Trillion. It is simply wrong and absolutely immoral to bequeath to our children and grandchildren a debt burden of this order, which would have been even worse because of the profligacy of this generation in government.
However, at the heart of this most difficult legacy was the behaviour of banks, so disproportionately important to the UK economy. This was due substantially to a failure of proper regulation. I have heard it described as a product of light regulation. The FSA's bureaucratic procedures and micromanagement meant that it did not focus on the big picture-for example, the borrowing and lending practices of Northern Rock. The tripartite system ensured that neither the Treasury nor the FSA nor the Bank of England took the necessary pre-emptive action to stop what so tragically ensued. It diminished in consequence our credibility and ability to influence the pattern of emerging European financial services regulation.
Nevertheless, given the massive importance of the financial services industry, it is crucial that previous failed arrangements are replaced. No regulatory system is perfect, but at least the Bank of England previously closely monitored financial institutions and will do so again. Without this, overall economic recovery will not happen. While Governments can assist with an appropriate tax and regulatory framework, it is the private sector that will ensure this, with innovation and new enterprise crucial to it.
I declare an interest in this regard because I am deputy chairman of the Small Business Bureau. The renewed emphasis on smaller businesses is extremely important, as the weight of regulatory and tax pressure is for them inevitably disproportionate. Planning laws have been too restrictive and have benefited larger businesses such as supermarkets. They have also had the effect of distorting house prices. Therefore, I greatly welcome George Osborne's recognition of this, and the reform of Business Link to assist budding entrepreneurs is welcome, too.
Of significant potential is the renewed government-supported export drive, which specifically includes small businesses. It is gratifying that the strategy outlined in your Lordships' House by my noble friend Lord Green includes financial support and advice to SMEs. The structure of export promotion in this country has been ill focused, with regions even competing with each other at international trade fairs. Our trade promotion activities compared with those of our rivals have been inadequate, and the strategy which has been outlined brings fresh coherence to a huge marketing opportunity abroad. The new enterprise finance guarantee scheme, a new working capital scheme, a new bond support arrangement and credit insurance are specifically targeted at SMEs and in that regard are particularly welcome.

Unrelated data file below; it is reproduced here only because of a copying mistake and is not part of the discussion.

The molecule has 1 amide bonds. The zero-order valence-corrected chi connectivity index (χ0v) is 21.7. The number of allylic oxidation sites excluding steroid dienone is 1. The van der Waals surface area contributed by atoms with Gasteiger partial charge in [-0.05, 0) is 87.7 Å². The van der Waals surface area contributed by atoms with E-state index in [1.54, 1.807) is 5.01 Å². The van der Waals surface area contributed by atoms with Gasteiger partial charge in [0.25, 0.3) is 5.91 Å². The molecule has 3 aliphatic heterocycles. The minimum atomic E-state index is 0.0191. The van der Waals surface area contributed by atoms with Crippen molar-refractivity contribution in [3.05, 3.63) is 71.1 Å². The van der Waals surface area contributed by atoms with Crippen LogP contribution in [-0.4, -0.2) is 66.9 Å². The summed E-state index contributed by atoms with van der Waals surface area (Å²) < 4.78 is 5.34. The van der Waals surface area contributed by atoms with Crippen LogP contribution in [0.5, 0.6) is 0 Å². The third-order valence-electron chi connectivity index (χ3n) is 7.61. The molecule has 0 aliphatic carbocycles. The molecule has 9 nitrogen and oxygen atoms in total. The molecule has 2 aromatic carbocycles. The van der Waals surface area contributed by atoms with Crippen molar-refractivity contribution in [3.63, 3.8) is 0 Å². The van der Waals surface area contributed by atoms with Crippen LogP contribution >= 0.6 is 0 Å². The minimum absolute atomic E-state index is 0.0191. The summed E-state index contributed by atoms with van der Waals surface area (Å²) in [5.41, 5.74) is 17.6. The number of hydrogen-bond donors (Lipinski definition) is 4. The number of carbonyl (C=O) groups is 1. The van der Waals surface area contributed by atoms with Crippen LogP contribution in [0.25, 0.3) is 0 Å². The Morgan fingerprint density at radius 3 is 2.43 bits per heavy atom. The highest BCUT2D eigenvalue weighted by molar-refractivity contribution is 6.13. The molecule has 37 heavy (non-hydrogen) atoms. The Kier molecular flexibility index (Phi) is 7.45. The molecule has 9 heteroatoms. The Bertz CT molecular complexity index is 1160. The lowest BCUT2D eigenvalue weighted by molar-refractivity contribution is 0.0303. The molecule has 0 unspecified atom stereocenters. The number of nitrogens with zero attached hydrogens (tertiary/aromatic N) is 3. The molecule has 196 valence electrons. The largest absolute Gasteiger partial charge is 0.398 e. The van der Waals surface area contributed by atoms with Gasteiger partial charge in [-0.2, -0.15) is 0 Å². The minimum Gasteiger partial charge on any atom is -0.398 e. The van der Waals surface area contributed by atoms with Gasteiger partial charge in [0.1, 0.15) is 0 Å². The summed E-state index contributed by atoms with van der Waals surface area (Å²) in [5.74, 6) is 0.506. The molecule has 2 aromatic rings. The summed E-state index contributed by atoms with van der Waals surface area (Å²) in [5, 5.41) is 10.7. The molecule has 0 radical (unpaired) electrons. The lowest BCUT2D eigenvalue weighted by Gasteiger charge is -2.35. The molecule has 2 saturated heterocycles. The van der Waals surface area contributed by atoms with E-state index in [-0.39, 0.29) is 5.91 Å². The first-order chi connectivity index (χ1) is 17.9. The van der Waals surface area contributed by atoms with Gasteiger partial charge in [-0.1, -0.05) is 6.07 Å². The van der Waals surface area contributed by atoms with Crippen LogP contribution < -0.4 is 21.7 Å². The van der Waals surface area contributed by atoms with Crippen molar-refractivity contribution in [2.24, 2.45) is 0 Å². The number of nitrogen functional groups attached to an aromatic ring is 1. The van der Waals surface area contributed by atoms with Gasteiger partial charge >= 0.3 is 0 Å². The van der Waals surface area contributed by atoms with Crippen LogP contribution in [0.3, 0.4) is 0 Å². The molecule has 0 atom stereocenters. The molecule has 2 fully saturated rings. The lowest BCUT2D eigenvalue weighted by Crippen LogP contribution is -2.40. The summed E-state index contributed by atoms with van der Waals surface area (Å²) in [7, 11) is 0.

This focus on acorn companies is long overdue. They account for half of all private sector output and 60 per cent of private sector jobs. Freeing them from new domestic regulation, limiting audit and reporting burdens, the small business rate relief and fresh access arrangements to increase finance to them, matched with easier planning consents, will help promote entrepreneurial activity. The increase in the SME rate of research and development tax credit is additional good news.
History has shown us that, in politics, defeat often produces a kind of introspection. It has certainly manifested itself since the last general election. It is as if the Opposition were not responsible at all for the economic crisis which engulfed us. In the context of the economy today, to have one policy, which is simply to say that reduction of the deficit should be slower, is frankly no policy at all. If there is a coherent alternative strategy, I hope that we shall hear it today.